The meditatio movement flows into oratio–prayer that may be much like dialogue–both speaking and listening. Prayers of praise, worship, thanksgiving, supplication, confession, and so forth, may be a part of oratio.[5] Lectio divina ends in a contemplative phase, though it is sandwiched by meditative prayer and contemplative prayer. Some of this prayer is cerebral and responsive, but it gives way to “prayer of the heart.” Kenneth Boa describes meditative prayer as a more “intellectual exercise.”It engages us more actively as we become thoughtful, vocal, and imaged based compared to contemplative prayer.[6]

Contemplatio

In contrast with the meditative prayer of oratio, contemplative prayer is far more mysterious. One finds it in silence, and in the loss of activity and images. In this stage, one abides and receives from God with “interior stillness.”[7] The contemplatio movement of the lectio exercise exists beyond words. One may discover the deep knowing of the Almighty God who is within, as well as strength, comfort, and a rich and powerful feature of the discipline. Thomas Merton beautifully describes the conversation with God thus: “God takes care to provide [the soul] with everything it desires, and to such an extent that it often finds within itself a very savory, delicious nourishment, though it never sought nor did anything to obtain it, and in no way contributed to it itself, except by its consent.”[8]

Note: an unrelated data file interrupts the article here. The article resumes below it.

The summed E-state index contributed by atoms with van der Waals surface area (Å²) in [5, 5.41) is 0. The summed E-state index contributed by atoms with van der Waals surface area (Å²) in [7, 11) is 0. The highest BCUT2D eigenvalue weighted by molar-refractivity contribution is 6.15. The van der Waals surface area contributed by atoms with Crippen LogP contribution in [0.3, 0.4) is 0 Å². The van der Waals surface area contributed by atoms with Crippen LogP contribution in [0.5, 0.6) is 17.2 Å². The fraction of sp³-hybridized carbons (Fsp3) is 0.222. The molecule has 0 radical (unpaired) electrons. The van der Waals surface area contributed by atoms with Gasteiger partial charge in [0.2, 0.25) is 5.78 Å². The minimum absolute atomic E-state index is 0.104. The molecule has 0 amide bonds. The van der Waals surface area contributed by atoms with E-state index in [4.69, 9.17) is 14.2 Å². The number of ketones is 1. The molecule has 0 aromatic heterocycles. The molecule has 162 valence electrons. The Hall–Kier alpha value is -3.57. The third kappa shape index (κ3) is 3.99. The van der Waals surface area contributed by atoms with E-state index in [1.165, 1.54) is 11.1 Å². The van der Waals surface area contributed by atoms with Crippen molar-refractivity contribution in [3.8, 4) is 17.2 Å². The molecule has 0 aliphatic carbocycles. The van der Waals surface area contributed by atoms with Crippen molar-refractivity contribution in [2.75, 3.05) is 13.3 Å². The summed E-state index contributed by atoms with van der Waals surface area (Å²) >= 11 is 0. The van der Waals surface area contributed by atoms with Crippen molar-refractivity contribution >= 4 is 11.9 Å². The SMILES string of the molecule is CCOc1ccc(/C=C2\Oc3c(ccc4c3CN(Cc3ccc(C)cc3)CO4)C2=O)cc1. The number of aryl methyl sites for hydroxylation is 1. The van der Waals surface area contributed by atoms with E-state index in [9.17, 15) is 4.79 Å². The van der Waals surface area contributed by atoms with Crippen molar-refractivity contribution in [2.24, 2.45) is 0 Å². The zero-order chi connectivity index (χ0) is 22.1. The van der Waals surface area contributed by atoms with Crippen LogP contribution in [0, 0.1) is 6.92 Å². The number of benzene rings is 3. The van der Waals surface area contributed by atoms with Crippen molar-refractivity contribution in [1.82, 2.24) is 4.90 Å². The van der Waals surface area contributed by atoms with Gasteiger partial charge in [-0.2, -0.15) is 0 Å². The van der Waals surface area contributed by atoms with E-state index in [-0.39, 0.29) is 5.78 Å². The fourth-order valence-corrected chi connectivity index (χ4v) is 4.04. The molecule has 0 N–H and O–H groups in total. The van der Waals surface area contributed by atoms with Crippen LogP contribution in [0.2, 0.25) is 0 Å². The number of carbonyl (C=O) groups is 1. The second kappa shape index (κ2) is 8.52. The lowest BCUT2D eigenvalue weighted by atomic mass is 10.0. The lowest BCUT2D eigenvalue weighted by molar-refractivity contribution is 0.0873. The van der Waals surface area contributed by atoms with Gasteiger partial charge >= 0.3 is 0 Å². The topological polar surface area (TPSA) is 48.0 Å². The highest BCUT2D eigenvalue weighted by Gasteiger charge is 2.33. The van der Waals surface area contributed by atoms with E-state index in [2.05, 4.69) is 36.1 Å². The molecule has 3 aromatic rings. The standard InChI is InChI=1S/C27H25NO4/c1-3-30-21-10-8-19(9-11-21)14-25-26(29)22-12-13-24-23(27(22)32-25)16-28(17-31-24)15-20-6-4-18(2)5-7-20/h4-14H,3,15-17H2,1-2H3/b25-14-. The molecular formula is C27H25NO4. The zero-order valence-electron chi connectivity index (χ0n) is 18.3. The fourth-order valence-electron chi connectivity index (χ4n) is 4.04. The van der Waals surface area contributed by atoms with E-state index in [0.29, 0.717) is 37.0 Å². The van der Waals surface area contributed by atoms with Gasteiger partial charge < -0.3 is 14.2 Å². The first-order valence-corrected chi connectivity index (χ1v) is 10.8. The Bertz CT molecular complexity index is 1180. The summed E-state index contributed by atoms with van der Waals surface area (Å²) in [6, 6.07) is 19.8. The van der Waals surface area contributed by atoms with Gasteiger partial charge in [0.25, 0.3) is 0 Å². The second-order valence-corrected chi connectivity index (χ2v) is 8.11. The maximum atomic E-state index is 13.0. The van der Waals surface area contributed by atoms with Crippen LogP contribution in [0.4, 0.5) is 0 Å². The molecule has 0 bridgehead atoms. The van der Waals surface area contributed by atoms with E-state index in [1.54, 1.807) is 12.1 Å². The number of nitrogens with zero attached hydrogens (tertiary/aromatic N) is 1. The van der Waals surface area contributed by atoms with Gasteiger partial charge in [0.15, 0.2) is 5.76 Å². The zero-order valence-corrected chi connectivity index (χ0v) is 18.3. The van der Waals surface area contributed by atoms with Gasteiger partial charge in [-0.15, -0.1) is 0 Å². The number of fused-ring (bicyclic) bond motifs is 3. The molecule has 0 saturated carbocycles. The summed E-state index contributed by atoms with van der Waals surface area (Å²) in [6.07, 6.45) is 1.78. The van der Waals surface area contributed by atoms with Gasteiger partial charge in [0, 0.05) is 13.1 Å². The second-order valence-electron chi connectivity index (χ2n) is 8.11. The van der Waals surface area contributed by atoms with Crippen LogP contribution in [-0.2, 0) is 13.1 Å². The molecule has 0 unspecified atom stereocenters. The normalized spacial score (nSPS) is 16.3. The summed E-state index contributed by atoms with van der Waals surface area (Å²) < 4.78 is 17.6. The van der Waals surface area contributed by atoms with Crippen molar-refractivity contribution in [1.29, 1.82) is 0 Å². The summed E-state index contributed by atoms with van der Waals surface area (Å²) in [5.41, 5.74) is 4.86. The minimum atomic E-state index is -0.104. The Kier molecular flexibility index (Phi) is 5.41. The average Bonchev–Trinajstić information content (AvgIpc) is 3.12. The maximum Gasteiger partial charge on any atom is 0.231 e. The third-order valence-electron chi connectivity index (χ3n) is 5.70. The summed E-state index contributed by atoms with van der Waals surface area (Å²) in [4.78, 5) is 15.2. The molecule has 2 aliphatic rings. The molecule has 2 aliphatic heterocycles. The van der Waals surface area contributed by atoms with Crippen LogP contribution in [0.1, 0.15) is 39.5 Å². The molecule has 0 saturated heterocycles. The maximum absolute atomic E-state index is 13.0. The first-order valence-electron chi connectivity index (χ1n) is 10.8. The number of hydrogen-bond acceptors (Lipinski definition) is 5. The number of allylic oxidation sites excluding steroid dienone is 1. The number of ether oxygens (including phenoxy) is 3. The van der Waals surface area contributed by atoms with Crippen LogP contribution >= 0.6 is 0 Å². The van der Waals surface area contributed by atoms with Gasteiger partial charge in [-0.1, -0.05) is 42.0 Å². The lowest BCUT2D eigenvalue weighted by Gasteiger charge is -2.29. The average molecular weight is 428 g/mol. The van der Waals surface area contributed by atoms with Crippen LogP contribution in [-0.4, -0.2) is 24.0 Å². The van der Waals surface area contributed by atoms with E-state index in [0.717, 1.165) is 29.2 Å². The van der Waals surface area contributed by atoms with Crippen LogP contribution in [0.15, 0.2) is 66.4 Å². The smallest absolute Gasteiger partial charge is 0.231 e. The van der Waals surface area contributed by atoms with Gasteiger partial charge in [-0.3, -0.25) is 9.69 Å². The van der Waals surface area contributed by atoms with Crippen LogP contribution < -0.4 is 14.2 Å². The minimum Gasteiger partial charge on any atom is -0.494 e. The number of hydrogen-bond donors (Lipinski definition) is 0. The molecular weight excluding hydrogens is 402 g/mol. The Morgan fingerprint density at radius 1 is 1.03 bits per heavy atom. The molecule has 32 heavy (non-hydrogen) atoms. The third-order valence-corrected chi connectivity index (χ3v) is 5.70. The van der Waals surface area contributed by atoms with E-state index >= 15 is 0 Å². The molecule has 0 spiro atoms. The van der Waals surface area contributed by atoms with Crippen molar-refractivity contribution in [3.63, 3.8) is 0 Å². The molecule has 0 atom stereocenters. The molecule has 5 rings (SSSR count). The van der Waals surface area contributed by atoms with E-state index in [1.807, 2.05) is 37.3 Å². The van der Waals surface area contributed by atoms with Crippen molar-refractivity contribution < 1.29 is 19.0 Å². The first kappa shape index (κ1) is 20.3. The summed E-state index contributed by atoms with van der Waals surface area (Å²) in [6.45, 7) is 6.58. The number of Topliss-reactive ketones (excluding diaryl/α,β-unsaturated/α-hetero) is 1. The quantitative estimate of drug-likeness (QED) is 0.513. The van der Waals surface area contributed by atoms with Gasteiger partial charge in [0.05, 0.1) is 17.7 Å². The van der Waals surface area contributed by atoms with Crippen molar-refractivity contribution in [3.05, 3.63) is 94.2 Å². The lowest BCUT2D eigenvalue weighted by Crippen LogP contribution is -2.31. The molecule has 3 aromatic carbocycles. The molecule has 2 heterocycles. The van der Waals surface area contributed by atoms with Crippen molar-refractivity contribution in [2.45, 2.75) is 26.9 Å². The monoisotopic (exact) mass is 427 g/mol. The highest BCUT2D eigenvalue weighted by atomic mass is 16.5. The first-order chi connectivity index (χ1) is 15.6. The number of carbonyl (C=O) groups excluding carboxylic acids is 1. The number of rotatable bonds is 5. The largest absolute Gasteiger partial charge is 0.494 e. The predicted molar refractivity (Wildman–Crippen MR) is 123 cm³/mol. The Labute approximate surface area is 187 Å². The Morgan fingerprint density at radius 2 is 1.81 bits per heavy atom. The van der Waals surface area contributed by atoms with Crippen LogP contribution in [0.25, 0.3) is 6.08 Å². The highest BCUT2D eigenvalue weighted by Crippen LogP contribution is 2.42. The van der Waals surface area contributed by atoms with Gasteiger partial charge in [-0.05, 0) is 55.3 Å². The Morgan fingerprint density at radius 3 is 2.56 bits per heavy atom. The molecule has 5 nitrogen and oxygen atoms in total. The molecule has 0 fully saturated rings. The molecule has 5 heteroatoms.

This contemplative way is so reflective and quiet as to be rather counter-cultural, existing against our noisy and fast-paced times. In this movement, our thoughts dim, our intellect releases, and we rest in God’scomfort, presence, and power. Our hearts find him, and he fills our hearts. This contemplative movement is a passive way. Why contemplate God in such a way? Thomas Merton answers this question well in following quote:
“What is the purpose of meditation in the sense of “prayer of the heart”? In the ‘prayer of the heart’ we seek first of all the deepest ground of our identity in God. We do not reason about dogmas of faith, or “the mysteries.” We seek rather to gain a direct existential grasp, a personal experience of the deepest truths of life and faith, finding ourselves in God’s truth.”[9] As we center ourselves in God, we may more easily perceive Reality, as God is the source and the fullness of Reality itself.Practical uses in the contemporary church: